At the end of my last sprint my mind was a pile of goo suited for little more than Candy Crush and running errands…
Fortunately breaks allow us time to feed our minds what they need to grow. Our brains are especially receptive when not cluttered with the day to day.
What do you need to learn? Do you need inspiration? Do you need to dream?
Books, documentaries, the theatre, lectures, podcasts, and conversations with thought partners can all provide what we need. We must use our breaks to learn and grow as thinkers and dreamers.
I find that campfires are catalysts for great conversations.
As a Jesus follower I also need breaks to help me get back in touch with my creator and God’s creation. I need time to reconnect with Jesus and to reflect on what he wants for my life.
I often neglect prayer, study, and reflection when I get busy. Although busyness is not an excuse, once I am out of the habit I need time to get refocused. Without reconnecting, refreshing, and refocusing spiritually I don’t feel well directed to move forward.
What do you need to do to reconnect and refresh your soul?
We all need breaks to relax, refresh, recharge, and refocus, but then we need to return.
Refueling is a waste if you aren’t going to burn that fuel. By the end of summer I can always tell that it is time for my kids to go back to school. They are stir crazy, bouncing off the walls, focusing their energy poorly…it is time for them to get back to work.
The same is true for us. I believe we are all called to work while on this earth. We should refresh, recharge, and refocus with the aim of returning to serve our people.
Stuff … stuff … and more stuff … I am amazed at how much stuff comes through my front door.
Junk mail, papers, tchotchkes, candies, toys … the clutter keeps piling up. And this stockpiling of stuff doesn’t come only in the physical form – there’s also the mental stuff. The emails, the priorities, the inner dialogue, the to-do lists… this type of mental clutter can be just as taxing as the physical.
That’s why, earlier this year, I set a goal to get rid of the mental and physical clutter that prevented me from achieving the goals I had set for myself — the clutter that had been staring me in the eyes for years, daring me to go toe-to-toe with it.
While this goal was certainly nothing new to me, the time and intention I was willing to invest in it was.
You see, I seem to go through a cycle of decluttering every few months or so, only to find myself back in the very same place I started. The cycle goes something like this …
Stage 1: The Overzealous Purge
Nothing is safe or sacred at this point! I’m determined to get rid of all the items I haven’t touched in months and to clear my agenda of any activity that doesn’t help me achieve my goals.
Stage 2: The Rational Purge
Ok… let’s be reasonable. I can’t be irresponsible by getting rid of things that would cost money to replace. I bet I’ll use these in the future, or even better… maybe I’ll save them for a garage sale.
Stage 3: There’s No Time to Purge
Sigh! I’ve run completely out of time, and now all my items and thoughts are scattered. I’ll quickly put them back in their place and get rid of them next weekend.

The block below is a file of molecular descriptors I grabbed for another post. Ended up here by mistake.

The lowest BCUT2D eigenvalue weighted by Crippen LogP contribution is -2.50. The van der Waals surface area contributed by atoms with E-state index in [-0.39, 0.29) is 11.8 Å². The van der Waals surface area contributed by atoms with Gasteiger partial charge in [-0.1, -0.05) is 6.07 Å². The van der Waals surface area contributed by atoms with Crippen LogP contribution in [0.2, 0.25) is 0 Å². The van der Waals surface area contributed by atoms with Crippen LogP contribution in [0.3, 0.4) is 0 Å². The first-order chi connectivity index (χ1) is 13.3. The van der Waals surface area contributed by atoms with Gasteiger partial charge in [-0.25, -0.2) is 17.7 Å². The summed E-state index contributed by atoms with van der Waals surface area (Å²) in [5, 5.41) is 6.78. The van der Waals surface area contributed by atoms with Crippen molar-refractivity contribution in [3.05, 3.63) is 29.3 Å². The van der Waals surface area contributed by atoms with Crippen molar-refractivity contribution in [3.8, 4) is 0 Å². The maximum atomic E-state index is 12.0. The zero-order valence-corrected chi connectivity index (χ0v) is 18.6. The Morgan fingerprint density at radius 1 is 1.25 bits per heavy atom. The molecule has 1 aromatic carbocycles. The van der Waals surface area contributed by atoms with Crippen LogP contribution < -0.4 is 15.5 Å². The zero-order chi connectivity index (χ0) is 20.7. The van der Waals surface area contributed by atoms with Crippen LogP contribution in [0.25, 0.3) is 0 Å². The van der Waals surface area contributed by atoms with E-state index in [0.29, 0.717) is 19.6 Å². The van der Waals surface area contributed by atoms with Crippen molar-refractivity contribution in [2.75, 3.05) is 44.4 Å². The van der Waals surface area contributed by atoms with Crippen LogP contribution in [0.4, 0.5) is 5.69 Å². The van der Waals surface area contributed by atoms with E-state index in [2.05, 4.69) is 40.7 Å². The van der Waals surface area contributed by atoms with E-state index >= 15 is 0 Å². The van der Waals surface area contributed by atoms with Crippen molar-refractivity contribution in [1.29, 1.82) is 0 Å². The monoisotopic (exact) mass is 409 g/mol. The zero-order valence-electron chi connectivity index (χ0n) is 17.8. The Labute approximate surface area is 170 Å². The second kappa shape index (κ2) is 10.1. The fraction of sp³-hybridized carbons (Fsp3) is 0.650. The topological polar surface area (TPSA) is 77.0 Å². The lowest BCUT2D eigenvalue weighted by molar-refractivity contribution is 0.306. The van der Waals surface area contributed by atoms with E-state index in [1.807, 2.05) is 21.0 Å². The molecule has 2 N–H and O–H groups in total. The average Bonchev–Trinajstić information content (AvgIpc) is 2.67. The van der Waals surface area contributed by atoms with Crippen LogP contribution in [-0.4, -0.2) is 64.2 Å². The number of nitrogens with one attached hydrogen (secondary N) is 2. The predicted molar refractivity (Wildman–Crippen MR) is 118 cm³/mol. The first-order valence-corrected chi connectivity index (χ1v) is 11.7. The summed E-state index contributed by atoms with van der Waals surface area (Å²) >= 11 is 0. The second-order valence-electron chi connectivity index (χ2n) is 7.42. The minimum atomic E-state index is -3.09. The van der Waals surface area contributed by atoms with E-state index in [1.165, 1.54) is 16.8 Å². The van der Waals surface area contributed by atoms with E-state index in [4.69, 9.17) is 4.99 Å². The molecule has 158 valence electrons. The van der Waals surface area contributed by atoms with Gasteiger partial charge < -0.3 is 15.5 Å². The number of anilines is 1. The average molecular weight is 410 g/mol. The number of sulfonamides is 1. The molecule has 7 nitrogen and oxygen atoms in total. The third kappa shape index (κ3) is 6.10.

So, this year … I was (and still am) in the process of doing this differently. How?
Enlisting the help of my husband and children.
Typically, my decluttering activities are a solo sport. But this time, I thought it was important for us to participate in it together. Because we all have different reasons for keeping particular items or doing particular activities, I wanted to ensure I wasn’t placing judgment on things they valued.
Now… some of you might be thinking, “How in the world does your whole family have time to declutter life together? We can hardly find time to eat together.” Well, we had to get creative.
While I had increased my time commitment to this activity, not everyone in the house had that same luxury. So, I made sure to actively involve them when I could, and I set key items and questions aside for them to review when they had the time.
Being more intentional about ‘how I decided’ to get rid of stuff.
I was never good at getting rid of items I haven’t used in a year; after all, we don’t always keep possessions because of their practical use. We keep them for deeper reasons, as well. So, rather than repeating the same old thought process, I decided to apply the five purposeful questions shared in a previous Minimalist Manager article.
I asked myself …
Does this bring me joy?
Does this help me live out my values?
Does this help me employ my strengths or mitigate my weaknesses?
Does this help me fulfill my purpose?
Does this help me execute my strategy?
Asking these questions made the world of difference! Especially when it came to items that I saw as ‘junk’, but my husband saw as ‘joy’ (or vice versa). Or activities that some thought were a ‘waste of time’ and others thought were ‘helping them employ their strengths.’
By understanding each other’s perspectives, we stopped complaining about the things ‘we needed to get rid of, but never did’. Instead, we saw their value for what it was… meaningful in its own way.
Prioritizing the most important and realistic areas to declutter.
In the past, I’ve been guilty of taking on too much at once (a common theme you’ll notice in future posts). Because of this massive undertaking, I tend to move the ball slightly forward on a lot of things rather than fully forward on a few.
Having recognized and acknowledged this personal tendency, I decided to prioritize the most important areas of my life that I needed to declutter. I achieved this by noting the way particular rooms, activities, surroundings and people made me feel.